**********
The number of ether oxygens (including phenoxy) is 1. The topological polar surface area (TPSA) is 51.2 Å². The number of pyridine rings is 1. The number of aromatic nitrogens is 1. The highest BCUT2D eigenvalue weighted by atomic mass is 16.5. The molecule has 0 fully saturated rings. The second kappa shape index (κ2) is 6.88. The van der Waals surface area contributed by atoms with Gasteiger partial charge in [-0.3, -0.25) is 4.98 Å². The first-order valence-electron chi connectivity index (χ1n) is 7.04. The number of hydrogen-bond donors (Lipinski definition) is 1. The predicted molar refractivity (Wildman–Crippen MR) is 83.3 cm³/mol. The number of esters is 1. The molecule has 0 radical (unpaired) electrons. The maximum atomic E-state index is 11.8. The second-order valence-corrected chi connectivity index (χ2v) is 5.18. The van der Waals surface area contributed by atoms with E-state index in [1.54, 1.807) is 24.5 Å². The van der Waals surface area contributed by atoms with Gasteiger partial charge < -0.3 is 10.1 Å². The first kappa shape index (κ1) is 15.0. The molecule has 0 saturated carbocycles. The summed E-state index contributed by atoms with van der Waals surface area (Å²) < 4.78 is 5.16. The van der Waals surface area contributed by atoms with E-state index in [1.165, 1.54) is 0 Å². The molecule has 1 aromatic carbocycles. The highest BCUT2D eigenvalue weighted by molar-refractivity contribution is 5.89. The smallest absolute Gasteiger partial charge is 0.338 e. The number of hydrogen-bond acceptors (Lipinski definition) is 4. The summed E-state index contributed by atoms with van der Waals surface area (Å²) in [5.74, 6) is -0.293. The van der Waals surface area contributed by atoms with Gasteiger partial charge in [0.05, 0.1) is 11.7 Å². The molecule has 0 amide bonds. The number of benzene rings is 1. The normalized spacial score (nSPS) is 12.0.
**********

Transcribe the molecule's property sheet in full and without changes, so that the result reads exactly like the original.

The number of ether oxygens (including phenoxy) is 1. The topological polar surface area (TPSA) is 51.2 Å². The number of pyridine rings is 1. The number of aromatic nitrogens is 1. The highest BCUT2D eigenvalue weighted by atomic mass is 16.5. The molecule has 0 fully saturated rings. The second kappa shape index (κ2) is 6.88. The van der Waals surface area contributed by atoms with Gasteiger partial charge in [-0.3, -0.25) is 4.98 Å². The first-order valence-electron chi connectivity index (χ1n) is 7.04. The number of hydrogen-bond donors (Lipinski definition) is 1. The predicted molar refractivity (Wildman–Crippen MR) is 83.3 cm³/mol. The number of esters is 1. The molecule has 0 radical (unpaired) electrons. The maximum atomic E-state index is 11.8. The second-order valence-corrected chi connectivity index (χ2v) is 5.18. The van der Waals surface area contributed by atoms with E-state index in [1.54, 1.807) is 24.5 Å². The van der Waals surface area contributed by atoms with Gasteiger partial charge < -0.3 is 10.1 Å². The first kappa shape index (κ1) is 15.0. The molecule has 0 saturated carbocycles. The summed E-state index contributed by atoms with van der Waals surface area (Å²) < 4.78 is 5.16. The van der Waals surface area contributed by atoms with E-state index in [1.165, 1.54) is 0 Å². The molecule has 1 aromatic carbocycles. The highest BCUT2D eigenvalue weighted by molar-refractivity contribution is 5.89. The smallest absolute Gasteiger partial charge is 0.338 e. The number of hydrogen-bond acceptors (Lipinski definition) is 4. The summed E-state index contributed by atoms with van der Waals surface area (Å²) in [5.74, 6) is -0.293. The van der Waals surface area contributed by atoms with Gasteiger partial charge in [0.05, 0.1) is 11.7 Å². The molecule has 0 amide bonds. The number of benzene rings is 1. The normalized spacial score (nSPS) is 12.0.